Progress can be a strange animal. Case in point: My niece’s gay boyfriend.
The first time my husband and I met Jim, we raised our eyebrows a bit and muttered, “Uh oh – we’ve got another TJ on our hands…”
(TJ is a friend and former coworker who was born and raised in the same small farming community where we now live. While he was growing up it definitely was not safe for him to be out. As soon as he was able – like so many before him – he ran away to the big city, came out, and was transformed from this tightly wound, fearful young man into a gregarious, fun, out and proud gay man.)
My niece’s Jim is intelligent, precocious and yes, slightly effeminate. As he was new to town, Clay and I immediately projected our own histories and worst fears, and worried that he would be bullied. We watched from afar as he has awkwardly dated a few girls, and were quite surprised when our niece started to think of him as more than just a friend.
Tonight she told me this story: A hypnotist came to school for entertainment purposes and put Jim under at the assembly, in front of the whole school. When asked what his girlfriend’s name was he said, “I don’t know.” The hypnotist told him to go ask her out on a date. Jim walked over to a cute boy and asked him out instead. The cute boy said no, and everyone laughed.
I was actually in pain hearing this. I immediately thought of the taunts and physical violence that would have resulted had this happened when I was in school.
“Let me get this straight – Jim asked a boy out on a date in front of the entire school?”
“Yeah, it was soooo funny. He told me after, ‘If it weren’t for you, I’d probably be gay. You wouldn’t believe all the man crushes I’ve had.’ ”
“He said that to you?!”
“Yeah, right in front of his father…”
“What did his father say?”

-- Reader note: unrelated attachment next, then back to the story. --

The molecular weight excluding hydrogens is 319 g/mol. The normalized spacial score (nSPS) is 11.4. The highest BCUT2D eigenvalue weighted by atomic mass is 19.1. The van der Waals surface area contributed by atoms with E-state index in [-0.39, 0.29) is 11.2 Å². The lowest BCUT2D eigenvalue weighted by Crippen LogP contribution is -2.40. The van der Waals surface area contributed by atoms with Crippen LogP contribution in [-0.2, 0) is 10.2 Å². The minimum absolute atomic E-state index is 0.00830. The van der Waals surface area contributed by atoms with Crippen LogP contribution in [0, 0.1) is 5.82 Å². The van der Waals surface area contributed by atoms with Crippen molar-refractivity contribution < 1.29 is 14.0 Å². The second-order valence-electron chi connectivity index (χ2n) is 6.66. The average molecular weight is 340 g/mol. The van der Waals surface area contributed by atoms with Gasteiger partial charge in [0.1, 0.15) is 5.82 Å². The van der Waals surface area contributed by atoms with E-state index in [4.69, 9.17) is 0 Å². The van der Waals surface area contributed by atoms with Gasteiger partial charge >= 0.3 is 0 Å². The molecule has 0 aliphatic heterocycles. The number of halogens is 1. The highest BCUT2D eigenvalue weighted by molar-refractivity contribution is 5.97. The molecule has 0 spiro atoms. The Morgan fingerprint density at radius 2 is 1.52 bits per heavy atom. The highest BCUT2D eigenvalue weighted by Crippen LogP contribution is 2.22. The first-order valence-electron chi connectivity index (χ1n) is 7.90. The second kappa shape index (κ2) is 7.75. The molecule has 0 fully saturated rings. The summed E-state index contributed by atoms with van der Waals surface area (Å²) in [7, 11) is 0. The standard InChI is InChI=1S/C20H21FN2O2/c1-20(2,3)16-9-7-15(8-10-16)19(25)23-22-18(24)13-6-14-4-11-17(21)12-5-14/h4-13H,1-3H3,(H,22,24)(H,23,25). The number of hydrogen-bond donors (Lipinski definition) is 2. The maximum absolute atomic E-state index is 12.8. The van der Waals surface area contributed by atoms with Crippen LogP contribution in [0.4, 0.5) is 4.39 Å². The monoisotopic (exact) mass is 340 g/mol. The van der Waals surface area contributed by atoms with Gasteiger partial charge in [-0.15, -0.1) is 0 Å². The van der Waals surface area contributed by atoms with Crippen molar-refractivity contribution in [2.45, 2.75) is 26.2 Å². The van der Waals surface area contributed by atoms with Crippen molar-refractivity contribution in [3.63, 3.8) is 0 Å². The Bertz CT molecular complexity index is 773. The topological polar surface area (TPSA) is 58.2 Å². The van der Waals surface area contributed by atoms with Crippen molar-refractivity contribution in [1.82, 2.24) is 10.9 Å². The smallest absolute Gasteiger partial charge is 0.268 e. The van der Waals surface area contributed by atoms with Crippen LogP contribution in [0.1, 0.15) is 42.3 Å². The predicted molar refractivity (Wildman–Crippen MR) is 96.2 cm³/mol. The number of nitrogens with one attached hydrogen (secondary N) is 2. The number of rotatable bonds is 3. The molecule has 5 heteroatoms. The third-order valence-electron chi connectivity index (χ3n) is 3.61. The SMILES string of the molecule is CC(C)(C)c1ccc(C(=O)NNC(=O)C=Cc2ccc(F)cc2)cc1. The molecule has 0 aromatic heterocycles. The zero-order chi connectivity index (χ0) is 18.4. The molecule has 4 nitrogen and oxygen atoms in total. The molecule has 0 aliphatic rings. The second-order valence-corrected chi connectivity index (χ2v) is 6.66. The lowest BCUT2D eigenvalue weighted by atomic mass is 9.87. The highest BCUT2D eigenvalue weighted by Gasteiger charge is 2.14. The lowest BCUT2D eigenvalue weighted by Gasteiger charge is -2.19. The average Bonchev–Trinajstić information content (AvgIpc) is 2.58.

“Oh, he just laughed.”
At this point her uncle, who was in the room and was quietly listening to all this, expressed concern that she might be dating a gay man. She replied, “Oh really, I could care less. It’s no big deal. All the boys in our class act that way – you should see it. They put their arms around each other and stuff.”
(I assure you, I realize the myriad parental issues and opportunities for parent/child discussion raised by this conversation, but will not go into them here…)
But I will say this: This is the generation that will look at Don’t Ask, Don’t Tell and just not get what all the fuss is about. “Just get over it, Grandpa” they’ll say, shaking their heads in disgust. The town I live in has less than one thousand residents, and is extremely conservative. The kids ride 4-wheelers, hunt, belong to FFA and show their livestock at the county fair. But nobody’s trying to beat Jim up – even after he asked a boy out in front of the entire school. In fact, they didn’t even think it was particularly strange.
Yes, I understand that Jim’s not out, and that having a girlfriend offers him certain protection. I know that real dangers still exist for him – that many locals will view him with disgust or contempt, if and when he ever does come out. But still, I bet not one single classmate (if and when Jim ever does come out) would even bat an eyelash if he told them he wanted to join the military.